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Syllabus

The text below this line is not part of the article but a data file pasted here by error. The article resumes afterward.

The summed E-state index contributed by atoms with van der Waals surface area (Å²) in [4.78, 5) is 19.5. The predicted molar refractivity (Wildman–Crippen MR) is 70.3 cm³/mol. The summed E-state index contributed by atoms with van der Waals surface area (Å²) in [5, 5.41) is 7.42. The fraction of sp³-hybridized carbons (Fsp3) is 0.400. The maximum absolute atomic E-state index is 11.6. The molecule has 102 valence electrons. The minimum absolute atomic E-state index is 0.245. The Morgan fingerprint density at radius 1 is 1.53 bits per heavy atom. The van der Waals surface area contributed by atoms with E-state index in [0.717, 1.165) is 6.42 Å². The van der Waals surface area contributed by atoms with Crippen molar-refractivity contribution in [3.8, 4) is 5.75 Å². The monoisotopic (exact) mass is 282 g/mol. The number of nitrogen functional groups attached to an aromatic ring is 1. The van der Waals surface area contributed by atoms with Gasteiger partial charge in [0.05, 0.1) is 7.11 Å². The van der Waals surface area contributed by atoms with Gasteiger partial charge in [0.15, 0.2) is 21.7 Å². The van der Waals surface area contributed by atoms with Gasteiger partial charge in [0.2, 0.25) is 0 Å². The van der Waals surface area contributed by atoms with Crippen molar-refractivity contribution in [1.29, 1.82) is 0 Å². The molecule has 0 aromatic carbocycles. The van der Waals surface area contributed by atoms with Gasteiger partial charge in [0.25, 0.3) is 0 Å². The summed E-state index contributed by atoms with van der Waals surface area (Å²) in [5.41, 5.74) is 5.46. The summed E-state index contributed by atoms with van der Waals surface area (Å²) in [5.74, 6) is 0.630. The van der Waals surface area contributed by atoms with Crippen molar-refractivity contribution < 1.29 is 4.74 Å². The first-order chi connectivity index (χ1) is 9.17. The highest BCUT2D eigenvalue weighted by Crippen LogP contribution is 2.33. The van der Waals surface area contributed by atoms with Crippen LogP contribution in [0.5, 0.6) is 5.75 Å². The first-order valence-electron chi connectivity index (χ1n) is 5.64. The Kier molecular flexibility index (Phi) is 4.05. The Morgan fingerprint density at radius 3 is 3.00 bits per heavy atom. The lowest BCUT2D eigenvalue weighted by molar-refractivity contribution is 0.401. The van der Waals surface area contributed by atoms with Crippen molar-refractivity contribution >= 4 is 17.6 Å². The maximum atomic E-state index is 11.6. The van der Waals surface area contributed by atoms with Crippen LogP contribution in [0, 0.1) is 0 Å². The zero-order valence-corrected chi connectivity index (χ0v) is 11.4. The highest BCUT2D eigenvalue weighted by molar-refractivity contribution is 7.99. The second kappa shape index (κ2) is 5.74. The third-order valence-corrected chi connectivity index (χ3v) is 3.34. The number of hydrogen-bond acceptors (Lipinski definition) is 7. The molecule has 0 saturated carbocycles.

[Instructor] Tetsuji MURASE [Syllabus Planning] International Monetary Study, I ---- In Search of a New Monetary Order in Asia History and Contemporary Issues of the Euro Economy The international monetary framework is now in the process of gradual, but fundamental transition. In the past half century, the US dollar enjoyed the status of an unchallenged international key currency, playing the role of a gravity center of the world monetary order. The introduction of the euro in 1999 is likely to change the whole picture of the post-war monetary hierarchy. The single currency of the European Economic and Monetary Union (EMU) will gain its importance as a second key currency, thus transforming the inherited unipolar monetary system to a bipolar one. In the face of such an irrevocable movement in the relative weight of the American and European currencies, Asian economies, damaged heavily by the Asian financial crisis, have not found a clear direction yet as to what kind of monetary regime is most appropriate for their economic development and stability in the future. Presently there is no existence of a monetary system or order which can be collectively called the 鄭sian Monetary Order. Japan, with by far the largest GDP share in Asia, has failed so far to make the yen the leading currency in the region. Should each Asian country go its own way in adopting its currency/exchange regime, as they did before the Asian crisis? Should Asia, as a regional bloc, cooperate to establish a new regional monetary arrangement, independent of the US dollar or euro zones? What role should and can the Japanese yen play in Asia and the world? The introduction of the euro, which breaks the accustomed rule of one country-one currency, is an unprecedented experiment. Asian countries can learn useful lessons for the possible monetary order in the region by studying its history and contemporary issues of political and economic implications. As it is essential for the analysis of monetary affairs to understand features of the real economy, which is the other side of the same coin, this course will cover a variety of topics in the fields of monetary and real economies from Europe to Asia, and especially Japan. Comparison will be made between European and Asian/Japanese economies. Course attendants are expected to participate in discussions in the class. We will study the European monetary experiment in Part I of the class in order to deepen our understanding of the current trend in the international monetary affairs, and to prepare for discussions about the currency issues in Asia in the second semester. The euro has a history of 70 years so far as political idealism is concerned, 50 years in the economic integration process and 30 years in the monetary aspect. It is an outcome of political consideration rather than fulfillment of strict economic conditions. The double-decker structure of macroeconomic policy decision making is often described as an 殿dventure. The EMU is still open to arguments whether it forms an optimum currency area. Regardless of criticisms expressed mainly by Anglo-Saxon academics, however, it seems certain that the birth of the euro gives a substantial impact to the existing world monetary order, which could be compared to the solar planet system with the US dollar in the middle. International Monetary Study, II ---- In Search of a New Monetary Order in Asia Asian Currencies and Yen-----In Search of a New Asian Monetary Order As to the background information of the lecture, please refer to International Monetary Study I. The Asian financial crisis delivered countries in the region indispensable lessons as to the importance of currency regime, stability of financial systems and sound macroeconomic management. In the age of IT revolution and massive movement of capital, however, it is doubtful whether individual countries can prevent separately the repetition of crises, even if utmost cautious economic policies are implemented. Against the background of dual economic trends in the world -- (a) massive capital movements and (b) globalization with regionalism in Europe and Western Hemisphere -- in terms of trade, investment and monetary zone, we discuss pros and cons of a possible monetary arrangement in the East Asian* region. Major prerequisites are convergence of real economies in East Asia and regaining of confidence in the Japanese yen. The experience of EMU offers us valuable guidelines in the discussion. (* The word 摘ast Asia in the class means 4 ASEAN countries, 4 NIEs and China. Japan will be often treated separately due to its economic scale. Oceania will be included as the case may require.)